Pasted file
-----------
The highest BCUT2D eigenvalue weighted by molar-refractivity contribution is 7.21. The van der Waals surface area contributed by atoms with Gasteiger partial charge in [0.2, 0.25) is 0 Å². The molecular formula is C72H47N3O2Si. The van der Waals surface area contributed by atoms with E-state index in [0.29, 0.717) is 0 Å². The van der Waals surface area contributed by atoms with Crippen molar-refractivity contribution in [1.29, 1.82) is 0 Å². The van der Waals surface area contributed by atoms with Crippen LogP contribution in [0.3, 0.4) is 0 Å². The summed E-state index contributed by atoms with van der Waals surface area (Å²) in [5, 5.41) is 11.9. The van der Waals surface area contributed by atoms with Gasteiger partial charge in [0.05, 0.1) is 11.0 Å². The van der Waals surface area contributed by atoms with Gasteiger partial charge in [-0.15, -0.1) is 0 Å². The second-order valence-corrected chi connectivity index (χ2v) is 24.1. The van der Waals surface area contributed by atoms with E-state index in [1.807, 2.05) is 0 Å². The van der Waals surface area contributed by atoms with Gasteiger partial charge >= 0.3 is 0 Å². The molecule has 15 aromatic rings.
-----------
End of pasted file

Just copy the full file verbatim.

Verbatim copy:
The highest BCUT2D eigenvalue weighted by molar-refractivity contribution is 7.21. The van der Waals surface area contributed by atoms with Gasteiger partial charge in [0.2, 0.25) is 0 Å². The molecular formula is C72H47N3O2Si. The van der Waals surface area contributed by atoms with E-state index in [0.29, 0.717) is 0 Å². The van der Waals surface area contributed by atoms with Crippen molar-refractivity contribution in [1.29, 1.82) is 0 Å². The van der Waals surface area contributed by atoms with Crippen LogP contribution in [0.3, 0.4) is 0 Å². The summed E-state index contributed by atoms with van der Waals surface area (Å²) in [5, 5.41) is 11.9. The van der Waals surface area contributed by atoms with Gasteiger partial charge in [0.05, 0.1) is 11.0 Å². The van der Waals surface area contributed by atoms with Gasteiger partial charge in [-0.15, -0.1) is 0 Å². The second-order valence-corrected chi connectivity index (χ2v) is 24.1. The van der Waals surface area contributed by atoms with E-state index in [1.807, 2.05) is 0 Å². The van der Waals surface area contributed by atoms with Gasteiger partial charge >= 0.3 is 0 Å². The molecule has 15 aromatic rings.